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Different perspective here as I'm more of the generation you're talking about. I think good friends are a big part of it. It's easy to get caught up in the going with the flow group but I was fortunate to have some really good friends throughout high school and the years since. I was active in FFA and youth group but most of those were the same people I'd run around with the other nights of the week too and grew up going to church with and knew since preschool. Definitely had friends that knew how to have a good time but nobody was ever into drugs. We knew the kids that could probably get or have them in high school but we didn't associate with them probably because they were different.  We were a pretty closed group.

There's only so much parents can do, I think the kid's peers have more influence since they likely spend more time with the kid. 

Keeping busy helps. My group most always had plenty going on so we didn't have too much time to get into trouble but we usually made time to get together most weekends. There wasn't many weekend nights from the time I could drive through a year or two out of graduation that we were out doing something hanging out somewhere...after getting our work done. We've all grown in to what I hope are productive members of society, young farmers, mechanics, fair board members, church leaders, and some are becoming parents themselves.  

I was always thankful for the other older generation in my life that weren't my parents but were that age, families and people I worked for. Came in contact with many walks of life and most fall into the category of either being someone I'd like to emulate part of them or one I want to work to be nothing like them. Can learn from almost all of them. 

We had a lot of fun and I wouldn't trade it for the world but I wouldn't go back. We all made it through with all our limbs and only a handful of broken bones and no records and a truck load of stories we can look back on. We never ran around with girls in our group so maybe we were missing something but we didn't have those troubles either. 

Always was told "nothing good happens after midnight."

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It is so much more difficult now. When I was young,  the line between right and wrong was very defined. The consequences for poor choices were clearly explained to me.  At home, at school, in public,  etc these expectations were enforced. Now, the lines are blurred. 

Legalization of marijuana for social use, the idea that kids are buddies and we let them do what pleases them,  social acceptance of sins spelled out in the Bible, poor example of behavior from elders to the influential young people have led to advanced social decay.

We as adults have lost the ability to discipline the young. Now, they have the control AND they know it.  My dad would beat my a**, if I stepped over the line. But, that seldom happened BECAUSE I respected him and other elders. Now that respect is gone. Heaven help us now.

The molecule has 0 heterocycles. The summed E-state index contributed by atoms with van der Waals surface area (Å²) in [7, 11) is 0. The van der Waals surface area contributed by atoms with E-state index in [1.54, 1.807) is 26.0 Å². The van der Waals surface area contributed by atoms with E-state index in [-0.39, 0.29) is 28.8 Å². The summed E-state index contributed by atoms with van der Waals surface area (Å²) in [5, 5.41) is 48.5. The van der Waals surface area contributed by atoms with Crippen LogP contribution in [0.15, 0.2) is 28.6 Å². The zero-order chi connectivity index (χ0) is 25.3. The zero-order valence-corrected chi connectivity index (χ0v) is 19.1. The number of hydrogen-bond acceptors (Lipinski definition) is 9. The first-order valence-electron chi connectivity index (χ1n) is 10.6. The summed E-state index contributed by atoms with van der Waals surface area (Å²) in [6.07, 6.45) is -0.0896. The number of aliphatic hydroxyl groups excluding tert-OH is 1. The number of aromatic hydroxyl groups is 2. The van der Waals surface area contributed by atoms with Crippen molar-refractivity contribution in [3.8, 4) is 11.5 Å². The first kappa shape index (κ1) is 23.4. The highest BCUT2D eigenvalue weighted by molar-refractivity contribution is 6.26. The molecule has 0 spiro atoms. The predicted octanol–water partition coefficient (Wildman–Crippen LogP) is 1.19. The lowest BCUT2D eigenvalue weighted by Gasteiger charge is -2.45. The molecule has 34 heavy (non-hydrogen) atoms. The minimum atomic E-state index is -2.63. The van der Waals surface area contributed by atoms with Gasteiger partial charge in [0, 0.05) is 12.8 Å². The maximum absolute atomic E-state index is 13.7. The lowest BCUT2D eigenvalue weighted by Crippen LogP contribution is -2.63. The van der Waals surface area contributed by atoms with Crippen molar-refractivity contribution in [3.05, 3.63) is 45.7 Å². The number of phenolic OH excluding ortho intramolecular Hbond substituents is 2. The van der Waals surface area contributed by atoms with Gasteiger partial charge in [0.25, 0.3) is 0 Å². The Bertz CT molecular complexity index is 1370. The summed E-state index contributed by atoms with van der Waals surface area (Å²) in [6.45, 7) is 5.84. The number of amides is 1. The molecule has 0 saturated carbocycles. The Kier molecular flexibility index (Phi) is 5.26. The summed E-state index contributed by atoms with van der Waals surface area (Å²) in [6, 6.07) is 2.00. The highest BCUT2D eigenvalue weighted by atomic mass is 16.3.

Church, 4-H, FFA are still organizations that teach values, skills and social growth. I recommend them.  Be good to your kids, show them mercy and love.  But, remind them that your experience that comes with age.  Ask them to trust you judgment and encourage good behavior.   Responsibility and family time are the best tools for a modern parent to influence a young mind, in my opinion. 

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My kids and stepkids are grown now. I consider myself a good parent since all of them graduated high school and had not reproduced or been arrested yet!

Be careful with school and church youth activities. We had a few minor issues. Be aware of who is in charge and their supervision.

Thx-Ace 

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I was born in ‘85. I was the oldest of 4 boys. I have often thought about this very issue and I can’t come up with a good answer. Me and my brother that is closest to me in age turned out to be very similar adults. My two youngest brothers are nothing like us at all. Me and my brother farm with my dad and have a good relationship with my family and have never been in any trouble, done drugs, drank, etc. Brother # 3 used to farm with us until he got married. Things went downhill fast after that. Him and his wife have not spoken to any of my family in years now. My brother doesn’t do drugs or anything like that and he works hard, but he is not a nice person. I certainly wouldn’t want my kids to turn out like him. The way him and his wife act has been really hard on my dad. My youngest brother hates working hard. He hated farming because he had no work ethic. He got in trouble in college. He went to college for six years, never graduated and is currently unemployed. Although this doesn’t seem to be a problem because his wife’s family is very well off and they support them both financially. We were all told the same things growing up. We all went to church and had the same good role models growing up. My other two brothers just made different choices when they had the chance. I think a person can only do so much and ultimately everyone will make their own decisions. Given my family’s experience I’d say the odds are 50/50 on how they turn out.